verb (used without object)

to look with a sideways or oblique glance, especially suggestive of lascivious interest or sly and malicious intention: I can't concentrate with you leering at me.


a lascivious or sly look.

Origin of leer

1520–30; perhaps v. use of obsolete leer cheek (Middle English leor, Old English hlēor; cognate with Old Norse hlȳr (plural))
Related formsleer·ing·ly, adverb
Dictionary.com Unabridged Based on the Random House Unabridged Dictionary, © Random House, Inc. 2019

Related Words for leering

stare, eye, smirk, goggle, wink, gloat, ogle, sneer, squint, eyeball

Examples from the Web for leering

Contemporary Examples of leering

Historical Examples of leering

  • His fist shot out, caught the leering guard flush on his chin.

    Slaves of Mercury

    Nat Schachner

  • He turned his back after leering terribly as he looked at Gervaise.


    Emile Zola

  • He spun round in his amazement and met the leering face of Ayoub.

    The Sea-Hawk

    Raphael Sabatini

  • I have stirred up ghosts of the past—leering ghosts, and I hate them.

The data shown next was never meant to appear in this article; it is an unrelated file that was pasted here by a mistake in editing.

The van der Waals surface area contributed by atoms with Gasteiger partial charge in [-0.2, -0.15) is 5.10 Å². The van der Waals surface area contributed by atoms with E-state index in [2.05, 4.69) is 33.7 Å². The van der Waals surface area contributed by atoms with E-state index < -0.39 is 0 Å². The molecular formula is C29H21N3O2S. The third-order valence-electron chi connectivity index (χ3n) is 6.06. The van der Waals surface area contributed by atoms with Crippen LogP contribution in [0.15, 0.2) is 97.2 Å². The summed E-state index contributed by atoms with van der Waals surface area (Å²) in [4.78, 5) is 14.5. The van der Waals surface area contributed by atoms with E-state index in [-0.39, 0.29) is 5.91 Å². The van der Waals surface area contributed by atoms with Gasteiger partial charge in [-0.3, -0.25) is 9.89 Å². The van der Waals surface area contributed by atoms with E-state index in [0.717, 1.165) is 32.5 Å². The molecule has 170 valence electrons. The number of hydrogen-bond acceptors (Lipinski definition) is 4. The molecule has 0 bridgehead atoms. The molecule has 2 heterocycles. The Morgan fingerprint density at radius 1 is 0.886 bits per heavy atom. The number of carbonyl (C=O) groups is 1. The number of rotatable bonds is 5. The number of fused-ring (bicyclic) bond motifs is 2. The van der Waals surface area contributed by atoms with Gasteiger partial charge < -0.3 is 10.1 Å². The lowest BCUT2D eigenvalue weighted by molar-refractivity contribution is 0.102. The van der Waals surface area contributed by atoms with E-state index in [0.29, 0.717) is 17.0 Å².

Cleveland Moffett

  • But now the brute came back, cautiously, crouching and leering.

British Dictionary definitions for leering



(intr) to give an oblique, sneering, or suggestive look or grin


such a look
Derived Formsleering, adjective, nounleeringly, adverb

Word Origin for leer

C16: perhaps verbal use of obsolete leer cheek, from Old English hlēor
Collins English Dictionary - Complete & Unabridged 2012 Digital Edition © William Collins Sons & Co. Ltd. 1979, 1986 © HarperCollins Publishers 1998, 2000, 2003, 2005, 2006, 2007, 2009, 2012

Word Origin and History for leering



1590s, from leer (v).



"to look obliquely" (now usually implying "with a lustful or malicious intent"), 1520s, probably from Middle English noun ler "cheek," from Old English hleor "the cheek, the face," from Proto-Germanic *khleuzas "near the ear," from *kleuso- "ear," from PIE root *kleu- "to hear" (see listen). The notion is probably of "looking askance" (cf. figurative development of cheek). Related: Leered; leering.

Online Etymology Dictionary, © 2010 Douglas Harper